Upload your photos, chat, win prizes and much more
Can't Access your Account?
New to ePHOTOzine? Join ePHOTOzine for free!
Upload photos, chat with photographers, win prizes and much more for free!
Lateish last night (I was vey vey dwunk indeed) there was a bit of a thread about chilling insects (well no, the thread was about tips we use, but I suggested chilling to slow the bugs down to get a shot).
This suggestion solicited some angst - which is fair enough each to their own and all that. But it got me thinking about the idea of the photographer as a passive observer and the need to resist intervention. Some years ago now I remember a bunch of BBC NH photographers following the plight of a baby elephant - they filmed it as it struggled to free itself from a boggy swamp. In the end they did intervene but too late.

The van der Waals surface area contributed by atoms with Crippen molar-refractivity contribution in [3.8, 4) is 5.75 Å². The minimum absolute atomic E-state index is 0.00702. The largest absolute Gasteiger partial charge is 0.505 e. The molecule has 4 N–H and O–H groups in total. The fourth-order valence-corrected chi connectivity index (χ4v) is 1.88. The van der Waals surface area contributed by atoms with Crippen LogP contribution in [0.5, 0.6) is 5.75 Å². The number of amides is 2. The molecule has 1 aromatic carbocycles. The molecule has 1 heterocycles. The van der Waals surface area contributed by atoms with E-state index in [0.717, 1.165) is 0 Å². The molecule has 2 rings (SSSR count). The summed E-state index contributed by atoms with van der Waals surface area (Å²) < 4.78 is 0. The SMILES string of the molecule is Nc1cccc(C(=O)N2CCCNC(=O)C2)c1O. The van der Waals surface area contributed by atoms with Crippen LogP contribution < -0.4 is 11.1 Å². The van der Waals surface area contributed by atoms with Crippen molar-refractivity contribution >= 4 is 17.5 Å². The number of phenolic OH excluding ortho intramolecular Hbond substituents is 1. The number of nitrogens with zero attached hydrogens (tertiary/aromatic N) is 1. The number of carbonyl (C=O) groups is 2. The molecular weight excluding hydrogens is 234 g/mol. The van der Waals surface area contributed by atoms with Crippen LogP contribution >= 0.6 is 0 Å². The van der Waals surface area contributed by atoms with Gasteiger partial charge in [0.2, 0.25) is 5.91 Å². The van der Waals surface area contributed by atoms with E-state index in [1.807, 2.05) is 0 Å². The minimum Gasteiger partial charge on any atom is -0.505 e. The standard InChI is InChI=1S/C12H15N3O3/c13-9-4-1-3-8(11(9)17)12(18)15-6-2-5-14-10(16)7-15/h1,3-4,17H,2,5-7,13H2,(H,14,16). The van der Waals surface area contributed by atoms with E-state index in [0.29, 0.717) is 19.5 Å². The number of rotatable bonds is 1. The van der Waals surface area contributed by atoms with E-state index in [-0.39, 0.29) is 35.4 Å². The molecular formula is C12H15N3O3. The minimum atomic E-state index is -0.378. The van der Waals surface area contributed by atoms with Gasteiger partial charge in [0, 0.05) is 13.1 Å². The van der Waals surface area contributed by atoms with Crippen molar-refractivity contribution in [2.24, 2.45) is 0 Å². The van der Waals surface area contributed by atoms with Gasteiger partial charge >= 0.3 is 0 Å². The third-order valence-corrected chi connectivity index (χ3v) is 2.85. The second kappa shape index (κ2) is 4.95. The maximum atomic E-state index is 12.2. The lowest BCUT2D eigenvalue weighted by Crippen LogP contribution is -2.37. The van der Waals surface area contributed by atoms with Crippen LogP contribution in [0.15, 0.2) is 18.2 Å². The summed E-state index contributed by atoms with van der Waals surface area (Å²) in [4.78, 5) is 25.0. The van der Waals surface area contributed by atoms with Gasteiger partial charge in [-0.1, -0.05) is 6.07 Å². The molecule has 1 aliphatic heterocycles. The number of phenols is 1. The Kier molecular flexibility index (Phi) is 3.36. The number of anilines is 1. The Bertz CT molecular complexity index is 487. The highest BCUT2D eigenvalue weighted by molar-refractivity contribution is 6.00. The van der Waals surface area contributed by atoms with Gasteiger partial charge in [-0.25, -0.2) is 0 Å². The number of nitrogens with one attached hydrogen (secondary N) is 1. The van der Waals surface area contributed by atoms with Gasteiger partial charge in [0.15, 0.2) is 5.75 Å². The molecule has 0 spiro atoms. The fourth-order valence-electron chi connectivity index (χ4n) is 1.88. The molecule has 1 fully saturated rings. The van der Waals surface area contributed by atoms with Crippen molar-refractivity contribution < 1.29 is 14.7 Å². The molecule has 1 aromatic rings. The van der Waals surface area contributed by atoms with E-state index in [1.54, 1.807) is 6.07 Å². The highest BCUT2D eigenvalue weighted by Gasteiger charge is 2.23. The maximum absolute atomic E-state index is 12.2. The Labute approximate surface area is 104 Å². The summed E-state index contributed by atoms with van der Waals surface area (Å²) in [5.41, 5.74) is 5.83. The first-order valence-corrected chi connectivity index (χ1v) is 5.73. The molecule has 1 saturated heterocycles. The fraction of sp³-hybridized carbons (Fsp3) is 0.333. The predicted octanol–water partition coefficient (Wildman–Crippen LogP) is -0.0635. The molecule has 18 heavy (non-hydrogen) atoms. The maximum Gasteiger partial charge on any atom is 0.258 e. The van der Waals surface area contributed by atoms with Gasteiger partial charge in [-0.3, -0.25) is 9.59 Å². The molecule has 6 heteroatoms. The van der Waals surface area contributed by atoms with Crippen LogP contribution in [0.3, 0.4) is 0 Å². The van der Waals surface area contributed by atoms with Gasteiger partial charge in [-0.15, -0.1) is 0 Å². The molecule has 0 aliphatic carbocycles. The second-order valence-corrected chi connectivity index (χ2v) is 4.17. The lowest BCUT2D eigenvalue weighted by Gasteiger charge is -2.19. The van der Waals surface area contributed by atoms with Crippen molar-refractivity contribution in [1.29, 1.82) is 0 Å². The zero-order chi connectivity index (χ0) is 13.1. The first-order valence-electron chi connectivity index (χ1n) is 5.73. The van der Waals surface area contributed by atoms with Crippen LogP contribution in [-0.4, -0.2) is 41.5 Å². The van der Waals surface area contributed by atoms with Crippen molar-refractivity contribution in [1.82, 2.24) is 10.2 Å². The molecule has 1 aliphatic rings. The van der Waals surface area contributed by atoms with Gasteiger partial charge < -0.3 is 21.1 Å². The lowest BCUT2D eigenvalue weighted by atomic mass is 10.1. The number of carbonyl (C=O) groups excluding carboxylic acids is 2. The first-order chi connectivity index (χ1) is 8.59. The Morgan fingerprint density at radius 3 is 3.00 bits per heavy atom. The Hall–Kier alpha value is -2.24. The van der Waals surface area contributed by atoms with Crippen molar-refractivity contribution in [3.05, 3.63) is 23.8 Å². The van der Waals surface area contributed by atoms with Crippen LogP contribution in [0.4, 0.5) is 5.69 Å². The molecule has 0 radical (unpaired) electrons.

I guess most of us will never be in the position where we have to make a snap decission about intervening or not - but the question is what do you think - are we simply observers or are we always actors upon the stage by virtue of being there if nothing more??
Join ePHOTOzine for free and remove these adverts.
Quote: are we simply observers or are we always actors upon the stage by virtue of being there if nothing more??
I'm with the actors point of view - if it's possible to help a fellow animal (of any kind) without endangering our own lives then why not - it's all part of the merry go round and the fact that anything would suffer through our inaction is not really all that acceptable.